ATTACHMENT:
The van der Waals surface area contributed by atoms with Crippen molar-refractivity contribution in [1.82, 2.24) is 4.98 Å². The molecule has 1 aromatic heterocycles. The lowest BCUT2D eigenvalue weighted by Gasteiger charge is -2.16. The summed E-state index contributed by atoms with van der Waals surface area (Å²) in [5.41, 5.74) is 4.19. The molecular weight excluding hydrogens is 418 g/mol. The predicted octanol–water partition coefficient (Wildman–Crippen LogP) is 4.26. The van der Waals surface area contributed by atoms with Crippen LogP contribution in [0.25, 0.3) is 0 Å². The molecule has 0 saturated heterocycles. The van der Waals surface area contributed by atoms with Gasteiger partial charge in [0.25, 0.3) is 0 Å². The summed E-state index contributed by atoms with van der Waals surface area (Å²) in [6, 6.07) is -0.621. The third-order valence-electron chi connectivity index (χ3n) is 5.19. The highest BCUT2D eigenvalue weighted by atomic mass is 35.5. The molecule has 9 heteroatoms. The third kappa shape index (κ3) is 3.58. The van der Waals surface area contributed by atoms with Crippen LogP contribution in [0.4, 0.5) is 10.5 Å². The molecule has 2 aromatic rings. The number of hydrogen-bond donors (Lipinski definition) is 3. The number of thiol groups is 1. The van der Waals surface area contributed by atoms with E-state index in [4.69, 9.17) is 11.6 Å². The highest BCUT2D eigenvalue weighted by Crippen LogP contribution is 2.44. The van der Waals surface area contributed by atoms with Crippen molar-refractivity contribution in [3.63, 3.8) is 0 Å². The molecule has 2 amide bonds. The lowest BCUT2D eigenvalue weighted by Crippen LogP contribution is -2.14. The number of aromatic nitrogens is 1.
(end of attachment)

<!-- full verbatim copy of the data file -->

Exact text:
The van der Waals surface area contributed by atoms with Crippen molar-refractivity contribution in [1.82, 2.24) is 4.98 Å². The molecule has 1 aromatic heterocycles. The lowest BCUT2D eigenvalue weighted by Gasteiger charge is -2.16. The summed E-state index contributed by atoms with van der Waals surface area (Å²) in [5.41, 5.74) is 4.19. The molecular weight excluding hydrogens is 418 g/mol. The predicted octanol–water partition coefficient (Wildman–Crippen LogP) is 4.26. The van der Waals surface area contributed by atoms with Crippen LogP contribution in [0.25, 0.3) is 0 Å². The molecule has 0 saturated heterocycles. The van der Waals surface area contributed by atoms with Gasteiger partial charge in [0.25, 0.3) is 0 Å². The summed E-state index contributed by atoms with van der Waals surface area (Å²) in [6, 6.07) is -0.621. The third-order valence-electron chi connectivity index (χ3n) is 5.19. The highest BCUT2D eigenvalue weighted by atomic mass is 35.5. The molecule has 9 heteroatoms. The third kappa shape index (κ3) is 3.58. The van der Waals surface area contributed by atoms with Crippen LogP contribution in [0.4, 0.5) is 10.5 Å². The molecule has 2 aromatic rings. The number of hydrogen-bond donors (Lipinski definition) is 3. The number of thiol groups is 1. The van der Waals surface area contributed by atoms with E-state index in [4.69, 9.17) is 11.6 Å². The highest BCUT2D eigenvalue weighted by Crippen LogP contribution is 2.44. The van der Waals surface area contributed by atoms with Crippen molar-refractivity contribution in [3.63, 3.8) is 0 Å². The molecule has 2 amide bonds. The lowest BCUT2D eigenvalue weighted by Crippen LogP contribution is -2.14. The number of aromatic nitrogens is 1.